Fact or Fiction: Construction Site Recycling

By: Staff

4 Min Quiz

Image: refer to hsw

About This Quiz

Whether you're a do-it-yourselfer or a professional building contractor, recycling your construction debris can save you money and help the environment. Take the quiz to see how smart you really are when it comes to recycling demolition waste.

According to the U.S. Environmental Protection Agency, renovation and remodeling projects account for 40 percent of all construction site waste.

Renovation and remodeling accounts for 40 percent of all construction site waste. The remaining building waste is generated during construction or demolition projects.


Concrete and mixed rubble make up nearly 50 percent of all building-related construction and demolition debris.

While concrete and mixed rubble make up nearly 50 percent of all demolition debris, wood constitutes 20 to 30 percent of the construction waste stream.


Drywall makes up nearly 20 percent of all building-related construction and demolition debris.

Only about 12 percent of all building-related and construction debris comes from drywall.


Every year in the United States, builders generate approximately 31.5 million tons of construction waste.

Builders in the United States create nearly 31.5 million tons of construction debris that accounts for nearly 25 percent of all municipal solid waste in the country.


A new 2,000 square-foot-home generates about 20,000 pounds of construction waste.

Demolishing a 2,000-square-foot home generates about 8,000 pounds, or 50 cubic yards, of waste.


Plastics make up 5 percent of construction waste.

Plastics actually make up a fraction of all construction waste. The total ranges from 1 to 5 percent.


If builders reused and recycled just 25 percent of the buildings that are demolished every year, it would divert approximately 20 million tons of debris from local landfills.

According to the Deconstruction Institute, one year's worth of construction debris would divert approximately 20 million tons of debris from local landfills and provide enough waste to build a wall 30 feet high by 30 feet wide around the continental United States.


Roofers still use asbestos shingles.

Asbestos is no longer used to manufacture roofing shingles. However, older homes might have asbestos shingles.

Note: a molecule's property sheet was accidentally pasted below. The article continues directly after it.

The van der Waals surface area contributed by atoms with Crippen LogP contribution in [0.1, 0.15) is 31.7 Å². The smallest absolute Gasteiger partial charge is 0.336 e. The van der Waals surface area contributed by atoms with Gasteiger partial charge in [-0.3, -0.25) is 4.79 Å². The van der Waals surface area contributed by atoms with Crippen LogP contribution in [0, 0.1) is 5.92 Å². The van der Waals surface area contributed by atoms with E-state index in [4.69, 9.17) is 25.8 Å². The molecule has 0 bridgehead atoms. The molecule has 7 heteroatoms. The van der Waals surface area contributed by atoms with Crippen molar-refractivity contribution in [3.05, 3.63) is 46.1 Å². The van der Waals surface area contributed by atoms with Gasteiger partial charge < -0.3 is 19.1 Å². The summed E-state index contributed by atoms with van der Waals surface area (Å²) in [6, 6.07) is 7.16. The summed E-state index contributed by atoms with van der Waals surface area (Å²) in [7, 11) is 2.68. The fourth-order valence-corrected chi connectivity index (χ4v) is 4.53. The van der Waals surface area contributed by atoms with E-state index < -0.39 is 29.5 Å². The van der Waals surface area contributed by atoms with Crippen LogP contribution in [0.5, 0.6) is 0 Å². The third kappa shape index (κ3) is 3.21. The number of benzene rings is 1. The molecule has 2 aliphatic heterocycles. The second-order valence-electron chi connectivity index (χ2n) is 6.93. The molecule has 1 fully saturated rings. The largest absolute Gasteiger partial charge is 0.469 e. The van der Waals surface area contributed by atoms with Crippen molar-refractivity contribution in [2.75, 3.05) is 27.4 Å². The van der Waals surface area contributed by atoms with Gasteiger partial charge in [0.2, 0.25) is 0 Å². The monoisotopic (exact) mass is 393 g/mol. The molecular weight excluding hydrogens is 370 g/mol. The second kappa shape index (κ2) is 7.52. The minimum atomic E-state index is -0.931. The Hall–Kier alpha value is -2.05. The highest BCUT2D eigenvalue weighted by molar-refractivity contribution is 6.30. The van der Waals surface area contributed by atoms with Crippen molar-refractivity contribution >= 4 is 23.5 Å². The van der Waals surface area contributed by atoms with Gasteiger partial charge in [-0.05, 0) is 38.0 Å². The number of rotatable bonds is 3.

Wood accounts for 50 percent of all demolition debris.

Wood makes up between 20 and 30 percent of the construction and demolition waste stream.


In Chicago, builders are required by law to recycle 50 percent of the construction and demolition waste they generate.

Chicago has one of the most stringent construction recycling laws in the country. Developers are required to recycle at least 50 percent of the construction waste they generate and will face a hefty fine if they do not comply.


About 14 tons of concrete are used in constructing a typical 2,085-square-foot home.

A home of that size requires about 14 tons of concrete during construction -- most of it for its foundation.


It's possible to recycle dirt.

Soil can be recycled as a landfill cover or as soil for farming.


Coal ash can be recycled into floor tiles.

Although coal ash cannot be recycled into floor tiles, it can be recycled into ceiling tiles.


Spent foundry sand can be used as an aggregate in concrete.

The sand from iron, steel or aluminum foundries is not hazardous and can be recycled as an ingredient in cement.


Some homes are made out of recycled bottles.

Plastic lumber made from recycled bottles can be used in building benches and other outdoor structures.


Around 64 million gallons of paint are leftover each year.

Each year communities across the United States have to dispose of, or otherwise manage, 64 million gallons of paint, costing each community an average of $8 per gallon.


Building-related construction and demolition debris totals approximately 160 million tons per year.

Construction and demolition waste account for nearly 160 million tons of waste per year, which is about 26 percent of the total non-industrial waste generated each year in the United States.


An estimated 50 percent of building-related construction and demolition debris is recovered for processing and recycling.

Only 20 to 30 percent of all construction and demolition waste is recovered and processed for recycling.


According to the EPA, construction materials that are most frequently recycled include shingles, plastic piping and glass.

Concrete, asphalt, metals and wood are the materials most frequently recovered and recycled from construction sites.


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